Tuesday, 28 February 2017

FOUR STAR REVIEW A Midsummer Night's Dream, Young Vic


Shakespeare’s A Midsummer Night’s Dream has been given a bit of a makeover in a daring and captivating new production at the Young Vic.
Directed by Joe Hill-Gibbins, who was responsible for the Waterloo theatre’s dark take on Macbeth, itself an already dark tale, and equally sinister Edward II at the National a few years ago, it takes the audience through a nightmare rather than a fairy dream.
For in this production, it is much more of a nightmare. Played out with a mirror at the back of a stage made entirely of rough earth and mud Glastonbury style, the characters run, walk and stumble about getting caked in the stuff as they try and get out of the situations they find themselves in.
It is actually brilliantly done and a refreshing take on the play which is normally fun, full of light and very funny.
But while there is humour in this it is dark and forboding. Even the quartet of lovers don’t seem to enjoy the positive passions of love and Lysander is particularly and surprisingly violent in his advances towards Hermia when they are in the woods. Not only does he try and force himself on her he also then tells her vehemently after having been drugged by Puck that he hates her. Slowly we see her crushed so that by the end she is no longer the feisty woman she once was.
In fact, in this interpretation, Hill-Gibbins shows us that actually within the text there is danger, terror and violence in the play - even Titania is not without a violent and nasty streak to her - and that it is not sweetness and light.
The cast is top notch with some stand out performances most notably Anastasia Hille who takes on both Titania and Hippolyta and Lloyd Hutchinson who as Puck, is not a nimble sprite but a lumbering servant of Oberon who amuses us as he clearly can’t be bothered to do his master’s bidding.
The mechanicals get most of the laughs and Leo Bill is terrific as Bottom. In his grotesque transformation, and cavorting around the stage at full pelt before he too falls victim to the boggy nature of it, he also conveys the horror in which he finds himself.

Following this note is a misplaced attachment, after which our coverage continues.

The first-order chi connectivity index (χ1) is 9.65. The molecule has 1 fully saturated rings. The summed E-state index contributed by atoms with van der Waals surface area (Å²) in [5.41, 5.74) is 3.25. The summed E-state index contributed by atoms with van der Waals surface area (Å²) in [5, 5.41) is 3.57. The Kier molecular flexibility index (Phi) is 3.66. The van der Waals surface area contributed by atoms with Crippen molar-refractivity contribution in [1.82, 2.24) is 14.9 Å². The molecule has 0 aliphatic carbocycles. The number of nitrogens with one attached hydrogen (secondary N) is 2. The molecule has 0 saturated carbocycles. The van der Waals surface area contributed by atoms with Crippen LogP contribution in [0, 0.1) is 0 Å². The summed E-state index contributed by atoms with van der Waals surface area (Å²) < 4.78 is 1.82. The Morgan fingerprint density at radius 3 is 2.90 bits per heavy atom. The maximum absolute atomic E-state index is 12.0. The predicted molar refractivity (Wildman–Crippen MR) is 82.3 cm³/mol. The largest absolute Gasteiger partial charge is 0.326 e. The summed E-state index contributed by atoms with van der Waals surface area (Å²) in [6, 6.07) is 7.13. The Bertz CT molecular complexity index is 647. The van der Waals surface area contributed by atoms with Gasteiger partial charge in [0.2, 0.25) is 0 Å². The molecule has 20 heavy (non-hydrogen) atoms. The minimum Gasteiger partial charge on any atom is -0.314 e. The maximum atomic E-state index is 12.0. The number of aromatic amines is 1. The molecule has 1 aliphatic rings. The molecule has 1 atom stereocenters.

At the end, the cast find the mirror at the back of the stage has been painted black making it impossible to escape the nightmare.
Shakespeare was right - the course of true love never did run smooth - and this production surely shows that.

A Midsummer Night’s Dream is on at the Young Vic until April 1. Tickets from £10. Visit www.youngvic.org or call the box office on 020 7922 2922 for full listings.


In 2009, almost 20 million people cheered the then 18-year-old Joe McElderry on to win the sixth series of ITV’s The X Factor. 
Following his win, Joe’s debut single The Climb went to the top of the charts and hot on its heels came his debut album. Since then he’s released three further Top 20 albums, sold more than 2 million records worldwide, toured extensively and has taken part in and won reality shows The Jump and Pop Star to Opera Star.
He cemented his place in the nation’s hearts by making a successful transition from pop music into musical theatre when he took on the lead role in a touring production of Tommy - The Rock Opera.
And for six months of last year he played Joseph in Andrew Lloyd Webber and Tim Rice’s iconic hit musical Joseph And The Amazing Technicolour Dreamcoat to celebrate its 50th anniversary, receiving glowing reviews in the process.
After a break for Christmas and a stint in panto, Joe’s putting the coat of many colours back on and reprising the role for a further six months in a nationwide tour which hits The New Wimbledon Theatre this week. And chatting during a break from performances he tells me he’s hugely excited about it.
“It’s a dream role,” he laughs. “For ages I had been told by family and friends that I would be good at musical theatre and this role in particular so I’d been thinking about it for a while. I was approached by producer Bill Kenwright on numerous occasions, but it never quite worked out because I was doing other things so the timing just wasn’t right. It was a shame because I am a huge fan of the music and knew I’d love to do it.
“However, last year I was asked if I could do it, had a meeting with Bill and luckily it all fell into place. It was like a natural joining up of everything.
“We were very lucky because everyone said wonderful things about it. It created such a positive vibe that it’s been an absolute dream, hard work but an amazing experience, and I have loved every minute of it - so here I am again for the second leg!”
The story, for those who don’t know, is based on the Biblical tale of Joseph and his 11 brothers. Joseph is the favoured son and one day, after he is given a glorious coat of many colours by his father, Joseph’s brothers decide they have had enough of being second best. 
They kidnap him, sell him as a slave and he gets taken away. But this leads to a series of adventures for Joseph and a reversal in his fortunes thanks to his ability to interpret dreams.